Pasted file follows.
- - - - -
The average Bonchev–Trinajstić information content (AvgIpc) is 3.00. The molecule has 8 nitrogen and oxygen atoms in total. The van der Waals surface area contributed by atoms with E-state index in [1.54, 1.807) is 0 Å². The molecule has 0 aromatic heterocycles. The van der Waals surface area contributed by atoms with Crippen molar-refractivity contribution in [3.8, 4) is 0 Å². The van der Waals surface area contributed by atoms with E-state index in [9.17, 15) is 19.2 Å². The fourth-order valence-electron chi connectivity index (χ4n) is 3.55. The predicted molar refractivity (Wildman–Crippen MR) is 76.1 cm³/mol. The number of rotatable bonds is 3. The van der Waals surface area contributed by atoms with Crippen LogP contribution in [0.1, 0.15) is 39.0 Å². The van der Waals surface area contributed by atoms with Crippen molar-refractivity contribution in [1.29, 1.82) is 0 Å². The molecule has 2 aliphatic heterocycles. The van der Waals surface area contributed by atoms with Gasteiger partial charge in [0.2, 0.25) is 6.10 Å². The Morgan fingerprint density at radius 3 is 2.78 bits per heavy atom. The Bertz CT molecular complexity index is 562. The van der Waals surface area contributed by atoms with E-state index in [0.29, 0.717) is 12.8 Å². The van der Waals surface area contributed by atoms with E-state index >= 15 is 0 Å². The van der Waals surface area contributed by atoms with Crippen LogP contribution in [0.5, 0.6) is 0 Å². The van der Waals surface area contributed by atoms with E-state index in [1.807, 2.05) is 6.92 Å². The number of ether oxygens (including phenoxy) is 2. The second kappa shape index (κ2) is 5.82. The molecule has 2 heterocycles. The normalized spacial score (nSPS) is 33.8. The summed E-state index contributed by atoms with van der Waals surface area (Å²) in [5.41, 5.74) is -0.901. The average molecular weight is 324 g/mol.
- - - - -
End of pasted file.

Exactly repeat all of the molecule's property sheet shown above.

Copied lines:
The average Bonchev–Trinajstić information content (AvgIpc) is 3.00. The molecule has 8 nitrogen and oxygen atoms in total. The van der Waals surface area contributed by atoms with E-state index in [1.54, 1.807) is 0 Å². The molecule has 0 aromatic heterocycles. The van der Waals surface area contributed by atoms with Crippen molar-refractivity contribution in [3.8, 4) is 0 Å². The van der Waals surface area contributed by atoms with E-state index in [9.17, 15) is 19.2 Å². The fourth-order valence-electron chi connectivity index (χ4n) is 3.55. The predicted molar refractivity (Wildman–Crippen MR) is 76.1 cm³/mol. The number of rotatable bonds is 3. The van der Waals surface area contributed by atoms with Crippen LogP contribution in [0.1, 0.15) is 39.0 Å². The van der Waals surface area contributed by atoms with Crippen molar-refractivity contribution in [1.29, 1.82) is 0 Å². The molecule has 2 aliphatic heterocycles. The van der Waals surface area contributed by atoms with Gasteiger partial charge in [0.2, 0.25) is 6.10 Å². The Morgan fingerprint density at radius 3 is 2.78 bits per heavy atom. The Bertz CT molecular complexity index is 562. The van der Waals surface area contributed by atoms with E-state index in [0.29, 0.717) is 12.8 Å². The van der Waals surface area contributed by atoms with E-state index >= 15 is 0 Å². The van der Waals surface area contributed by atoms with Crippen LogP contribution in [0.5, 0.6) is 0 Å². The van der Waals surface area contributed by atoms with E-state index in [1.807, 2.05) is 6.92 Å². The number of ether oxygens (including phenoxy) is 2. The second kappa shape index (κ2) is 5.82. The molecule has 2 heterocycles. The normalized spacial score (nSPS) is 33.8. The summed E-state index contributed by atoms with van der Waals surface area (Å²) in [5.41, 5.74) is -0.901. The average molecular weight is 324 g/mol.